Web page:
Business Research University

Augusta Economic Report, May 2015

Written by contributing writer Hayden Self,  a graduate student in the MD-MBA program at Georgia Regents University.

In March, the Hull College of Business Augusta LEI decreased at a rate of 0.32% from February. It signals the first decrease in the LEI in the 12 month period since February of 2014. Despite this minor decrease in the index, the year-to-date rate of LEI growth from March of 2014 is still holding strong at 5.7%. This represents the second highest year-to-year growth rate in the LEI since December of 2013.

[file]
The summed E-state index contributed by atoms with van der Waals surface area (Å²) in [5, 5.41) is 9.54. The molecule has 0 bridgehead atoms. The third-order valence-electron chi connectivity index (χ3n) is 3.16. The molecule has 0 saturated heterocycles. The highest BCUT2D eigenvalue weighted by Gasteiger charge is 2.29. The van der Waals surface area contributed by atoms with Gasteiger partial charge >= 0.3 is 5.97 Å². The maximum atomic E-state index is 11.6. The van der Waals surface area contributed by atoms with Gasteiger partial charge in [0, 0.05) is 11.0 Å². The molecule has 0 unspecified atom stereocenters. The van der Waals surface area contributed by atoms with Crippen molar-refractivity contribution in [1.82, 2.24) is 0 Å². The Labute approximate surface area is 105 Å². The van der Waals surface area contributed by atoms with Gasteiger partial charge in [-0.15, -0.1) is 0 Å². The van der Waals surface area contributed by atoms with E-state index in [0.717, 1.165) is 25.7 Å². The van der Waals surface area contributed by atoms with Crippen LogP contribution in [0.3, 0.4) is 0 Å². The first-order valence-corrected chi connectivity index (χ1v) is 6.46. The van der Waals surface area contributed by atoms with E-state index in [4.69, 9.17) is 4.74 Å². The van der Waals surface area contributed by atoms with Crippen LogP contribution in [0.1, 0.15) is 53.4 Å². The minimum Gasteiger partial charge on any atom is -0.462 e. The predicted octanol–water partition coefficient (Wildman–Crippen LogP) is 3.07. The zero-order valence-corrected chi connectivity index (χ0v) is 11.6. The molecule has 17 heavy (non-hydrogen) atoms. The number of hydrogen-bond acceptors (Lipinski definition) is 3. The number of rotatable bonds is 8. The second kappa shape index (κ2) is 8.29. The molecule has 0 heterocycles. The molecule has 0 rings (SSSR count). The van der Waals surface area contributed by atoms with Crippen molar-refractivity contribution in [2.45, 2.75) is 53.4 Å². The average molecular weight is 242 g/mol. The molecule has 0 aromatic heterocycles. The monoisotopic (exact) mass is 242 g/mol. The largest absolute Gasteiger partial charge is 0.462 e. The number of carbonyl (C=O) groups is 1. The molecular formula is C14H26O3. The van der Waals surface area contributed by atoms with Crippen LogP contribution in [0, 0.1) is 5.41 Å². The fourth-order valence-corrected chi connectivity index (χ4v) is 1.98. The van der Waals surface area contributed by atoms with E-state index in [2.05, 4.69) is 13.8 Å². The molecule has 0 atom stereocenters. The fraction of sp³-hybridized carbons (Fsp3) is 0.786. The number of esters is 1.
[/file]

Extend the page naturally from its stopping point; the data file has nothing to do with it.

Seasonally adjusted new housing permits were down from the month prior by a rate of -6.6%, continuing the downward trend since December 2014. Unemployment insurance claims increased by 9.1%, reversing the downward trend observed over the prior months. Seasonally adjusted real deposits are down due to a 0.61% increase in the Southern regional CPI (Consumer Price Index), continuing the trend that began in February of this year. This CPI trend is, in large part, due to the more prominent contribution of motor fuel and seasonal apparel costs in the consumer budget from the prior month. The amount of job openings in the South area were also noted to contract at a rate -2.7%,continuing the overall decreasing trend that begin in the November-December period of last year. Despite this, this employment rate for the Augusta Metropolitan Area continued to increase from to February to March at a rate of 0.78%